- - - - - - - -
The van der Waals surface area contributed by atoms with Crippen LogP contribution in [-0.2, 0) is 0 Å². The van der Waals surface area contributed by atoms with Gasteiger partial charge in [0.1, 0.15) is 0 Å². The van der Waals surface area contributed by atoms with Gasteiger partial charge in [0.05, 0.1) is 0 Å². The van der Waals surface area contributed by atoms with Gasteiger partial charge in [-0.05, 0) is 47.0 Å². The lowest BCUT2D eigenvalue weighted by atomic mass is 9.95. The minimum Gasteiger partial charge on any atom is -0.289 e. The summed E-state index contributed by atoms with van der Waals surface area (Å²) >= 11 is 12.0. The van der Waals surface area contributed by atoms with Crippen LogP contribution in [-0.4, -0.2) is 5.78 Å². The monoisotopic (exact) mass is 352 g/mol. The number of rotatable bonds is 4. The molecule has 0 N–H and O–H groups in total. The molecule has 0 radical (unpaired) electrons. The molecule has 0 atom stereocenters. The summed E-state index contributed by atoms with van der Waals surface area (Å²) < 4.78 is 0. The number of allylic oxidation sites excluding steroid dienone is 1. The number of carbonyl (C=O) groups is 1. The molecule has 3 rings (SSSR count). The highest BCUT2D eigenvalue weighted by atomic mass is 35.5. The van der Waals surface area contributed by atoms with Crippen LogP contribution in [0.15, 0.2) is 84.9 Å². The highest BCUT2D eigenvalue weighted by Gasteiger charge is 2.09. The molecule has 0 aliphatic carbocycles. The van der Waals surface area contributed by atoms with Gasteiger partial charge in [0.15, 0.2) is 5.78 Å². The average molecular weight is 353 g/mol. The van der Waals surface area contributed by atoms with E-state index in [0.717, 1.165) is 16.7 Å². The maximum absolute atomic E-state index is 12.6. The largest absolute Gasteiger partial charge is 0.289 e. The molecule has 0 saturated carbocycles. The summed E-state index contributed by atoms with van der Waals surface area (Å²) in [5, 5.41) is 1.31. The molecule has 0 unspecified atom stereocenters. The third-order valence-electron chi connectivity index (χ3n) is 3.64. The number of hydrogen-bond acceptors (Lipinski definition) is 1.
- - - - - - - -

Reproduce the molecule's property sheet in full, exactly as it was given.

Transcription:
The van der Waals surface area contributed by atoms with Crippen LogP contribution in [-0.2, 0) is 0 Å². The van der Waals surface area contributed by atoms with Gasteiger partial charge in [0.1, 0.15) is 0 Å². The van der Waals surface area contributed by atoms with Gasteiger partial charge in [0.05, 0.1) is 0 Å². The van der Waals surface area contributed by atoms with Gasteiger partial charge in [-0.05, 0) is 47.0 Å². The lowest BCUT2D eigenvalue weighted by atomic mass is 9.95. The minimum Gasteiger partial charge on any atom is -0.289 e. The summed E-state index contributed by atoms with van der Waals surface area (Å²) >= 11 is 12.0. The van der Waals surface area contributed by atoms with Crippen LogP contribution in [-0.4, -0.2) is 5.78 Å². The monoisotopic (exact) mass is 352 g/mol. The number of rotatable bonds is 4. The molecule has 0 N–H and O–H groups in total. The molecule has 0 radical (unpaired) electrons. The molecule has 0 atom stereocenters. The summed E-state index contributed by atoms with van der Waals surface area (Å²) < 4.78 is 0. The number of allylic oxidation sites excluding steroid dienone is 1. The number of carbonyl (C=O) groups is 1. The molecule has 3 rings (SSSR count). The highest BCUT2D eigenvalue weighted by atomic mass is 35.5. The van der Waals surface area contributed by atoms with Crippen LogP contribution in [0.15, 0.2) is 84.9 Å². The highest BCUT2D eigenvalue weighted by Gasteiger charge is 2.09. The molecule has 0 aliphatic carbocycles. The van der Waals surface area contributed by atoms with Gasteiger partial charge in [0.15, 0.2) is 5.78 Å². The average molecular weight is 353 g/mol. The van der Waals surface area contributed by atoms with E-state index in [0.717, 1.165) is 16.7 Å². The maximum absolute atomic E-state index is 12.6. The largest absolute Gasteiger partial charge is 0.289 e. The molecule has 0 saturated carbocycles. The summed E-state index contributed by atoms with van der Waals surface area (Å²) in [5, 5.41) is 1.31. The molecule has 0 unspecified atom stereocenters. The third-order valence-electron chi connectivity index (χ3n) is 3.64. The number of hydrogen-bond acceptors (Lipinski definition) is 1.